Kephart Prong Trail, Kephart Prong Trailhead, Great Smoky Mountains National Park, North Carolina
Kephart Prong Trail - 4.0 Miles
Kephart Prong Trailhead
Kephart Prong Trail
|Round-Trip Length:||4.0 Miles|
|Start-End Elevation:||2,700' - 3,510'|
|Elevation Change:||+810' net elevation gain|
The Kephart Prong Trail ('prong' means a bend in the river) is a four mile roundtrip hike that crosses the Oconaluftee River six times, with narrow footbridges at each crossing. The trail itself is an old road-bed with broken and exposed pavement at the beginning of the trail, which travels through a diverse hardwood forest to a backcountry shelter.
From the first footbridge near the trailhead, the trail rises steadily to the Oconaluftee River. At about 1.75 miles into the hike you might find yourself on a disappearing trail offshoot that runs into the river. Backtrack about 100 yards and look for a large Oak tree blocking the trail. Climb over this tree and you'll be back on the trail.
Along the trail, you will see some ruins that are the remains of a former Civilian Conservation Corp Camp that was there from 1933-42. An old sign and chimney are just a few of the remnants visible along the way.
At the end of the trail, a newly remodeled backcountry shelter awaits, which can accommodate up to eight people for overnight camping. It also includes a stone fireplace that comes in handy during the winter. A backcountry permit is required to camp overnight. The shelter was remodeled in 2005 and is a popular overnight destination, so expect to see other hikers along the way.
- Horace Kephart was a writer, and one of the most vocal advocates for the preservation of the park.
- Because of its popularity, the small parking area can fill up quickly, especially in the spring and summer months, so again arrive early.
- Some of the foot-bridges (also called foot logs) can be wet and slippery so it is recommended that one hiker cross at a time.
Camping and Backpacking Information
- Great Smoky Mountains National Park requires a permit for all backcountry camping in the park. Backcountry permits are free and available at 14 visitor centers, campgrounds, and park office locations.
- Permit registration facilities are open 24 hours a day. Permits must be picked up in the park at designated locations. They are not available on the internet or through email.
- Advance reservations are required to camp at all Shelters and Backcountry Campsites 9, 10, 13, 17, 20, 21, 23, 24, 29, 36, 37, 38, 46, 47, 50, 55, 57, 60, 61, 71, 83, 86, 90, 113.
- Reservations for backcountry campsites may be obtained only by calling the Backcountry Office (865.436.1231). They are not available online or through email.
- If you do not plan to camp at a shelter or reserved campsite, then you only need to complete a permit.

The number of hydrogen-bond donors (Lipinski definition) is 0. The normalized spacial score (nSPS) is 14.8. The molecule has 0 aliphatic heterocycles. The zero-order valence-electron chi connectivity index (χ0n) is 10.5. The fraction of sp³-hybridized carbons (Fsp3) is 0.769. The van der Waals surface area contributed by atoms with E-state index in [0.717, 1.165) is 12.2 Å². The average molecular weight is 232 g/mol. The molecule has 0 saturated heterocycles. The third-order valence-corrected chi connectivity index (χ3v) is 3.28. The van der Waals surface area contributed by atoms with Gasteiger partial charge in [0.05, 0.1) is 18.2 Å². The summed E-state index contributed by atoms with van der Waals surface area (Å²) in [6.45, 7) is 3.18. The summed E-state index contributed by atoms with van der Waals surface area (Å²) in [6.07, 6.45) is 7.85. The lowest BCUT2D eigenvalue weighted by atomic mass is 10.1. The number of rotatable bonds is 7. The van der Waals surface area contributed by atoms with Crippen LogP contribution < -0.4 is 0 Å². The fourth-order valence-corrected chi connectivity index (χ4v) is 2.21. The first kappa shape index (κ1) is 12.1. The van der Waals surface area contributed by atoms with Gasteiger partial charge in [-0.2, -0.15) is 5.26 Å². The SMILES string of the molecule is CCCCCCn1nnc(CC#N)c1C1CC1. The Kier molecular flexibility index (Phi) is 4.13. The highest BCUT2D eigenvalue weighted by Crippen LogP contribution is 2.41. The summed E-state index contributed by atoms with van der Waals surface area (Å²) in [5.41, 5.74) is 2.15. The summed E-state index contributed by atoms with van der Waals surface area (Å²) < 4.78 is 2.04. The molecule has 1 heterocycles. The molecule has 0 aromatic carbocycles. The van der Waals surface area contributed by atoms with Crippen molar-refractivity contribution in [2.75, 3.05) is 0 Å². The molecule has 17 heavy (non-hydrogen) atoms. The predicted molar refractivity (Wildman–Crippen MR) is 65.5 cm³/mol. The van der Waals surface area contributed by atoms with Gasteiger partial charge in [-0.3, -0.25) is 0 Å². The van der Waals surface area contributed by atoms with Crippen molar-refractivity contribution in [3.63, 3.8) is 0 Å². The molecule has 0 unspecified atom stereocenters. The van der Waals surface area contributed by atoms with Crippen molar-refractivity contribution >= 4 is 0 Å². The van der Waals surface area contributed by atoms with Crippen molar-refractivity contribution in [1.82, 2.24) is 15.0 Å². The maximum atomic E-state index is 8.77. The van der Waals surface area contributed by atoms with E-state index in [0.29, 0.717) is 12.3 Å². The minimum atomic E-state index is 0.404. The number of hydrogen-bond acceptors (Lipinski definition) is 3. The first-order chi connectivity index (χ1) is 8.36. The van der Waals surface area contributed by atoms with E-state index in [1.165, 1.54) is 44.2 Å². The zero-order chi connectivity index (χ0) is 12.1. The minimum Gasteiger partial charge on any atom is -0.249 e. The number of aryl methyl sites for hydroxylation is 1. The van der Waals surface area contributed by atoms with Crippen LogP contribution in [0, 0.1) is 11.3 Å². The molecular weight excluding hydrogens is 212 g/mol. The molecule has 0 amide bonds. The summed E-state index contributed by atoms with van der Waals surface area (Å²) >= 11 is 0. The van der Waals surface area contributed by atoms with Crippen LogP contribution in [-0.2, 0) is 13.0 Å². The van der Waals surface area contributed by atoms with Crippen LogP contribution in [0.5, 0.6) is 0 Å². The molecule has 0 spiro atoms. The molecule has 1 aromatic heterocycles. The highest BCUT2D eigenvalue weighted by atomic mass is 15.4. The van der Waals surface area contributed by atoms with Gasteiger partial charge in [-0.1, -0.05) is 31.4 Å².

- There is a 3 consecutive night stay maximum at any given campsite, and 1 night maximum at any shelter. The use of tents at shelters is prohibited. The maximum group size is 8 persons for sites and shelters.
- Open fires are prohibited except at designated sites and in established fire rings.
- All food and trash must be suspended at least 10' off the ground and 4' from the nearest limb or trunk, or stored as otherwise designated (e.g. bear box).
- The Backcountry Reservation Office is open from 8:00 a.m. until 6:00 p.m. daily.
- Fishing is permitted year-round, from 30 minutes before official sunrise to 30 minutes after official sunset.
- The park allows fishing in all streams except Bear Creek at its junction with Forney Creek, and Lynn Camp Prong upstream of its confluence with Thunderhead Prong.
- A valid fishing license from Tennessee or North Carolina is required to fish in Great Smoky Mountains National Park. Either state license is valid throughout the park and no trout stamp is required. Fishing licenses and permits are not available in the park, but may be purchased in nearby towns or online.
- Daily Possession Limits: Five (5) brook, rainbow or brown trout, smallmouth bass, or a combination of these, each day or in possession, regardless of whether they are fresh, stored in an ice chest, or otherwise preserved. The combined total must not exceed five fish. Twenty (20) rock bass may be kept in addition to the above limit. A person must stop fishing immediately after obtaining the limit.
- Size Limits: Brook, rainbow, and brown trout: 7 inch minimum. Smallmouth bass: 7 inch minimum. Rockbass: no minimum. Trout or smallmouth bass caught less than the legal length shall be immediately returned to the water from which it was taken.
- Lures, Bait, and Equipment: Fishing is permitted only by the use of one hand-held rod. Only artificial flies or lures with a single hook may be used. Dropper flies may be used, with up to two flies on a leader.
Rules and Regulations
- There is no entrance fee to Great Smoky Mountains National Park.
- Pets, motorized vehicles, and bicycles are not permitted on backcountry trails in GSMNP.
- Leashed pets are allowed in developed areas and along roads, but are not allowed on park trails.
The Kephart Prong Trailhead is marked, but partially concealed from the road.
Directions: From the Oconaluftee Visitors Center in Cherokee, drive 7 miles into the park, and look on the right for a small parking area and footbridge. From Sugarlands Visitor Center in Gatlinburg, drive 25 miles into the park and look on your left for the trailhead and footbridge.
Great Smoky Mountains National Park
107 Park Headquarters Road
Gatlinburg, TN 37738
Visitor Information - Recorded Message
Backcountry Office - Camping and Reservations
The Backcountry Reservation Office is open from 8 am - 6 pm daily (EST)
Backcountry Information Office - Trip Planning Questions
The information office is open daily 9 am - 12n (EST)
Oconaluftee Visitor Center (North Carolina and south side)
Sugarlands Visitor Center (Tennessee and north side)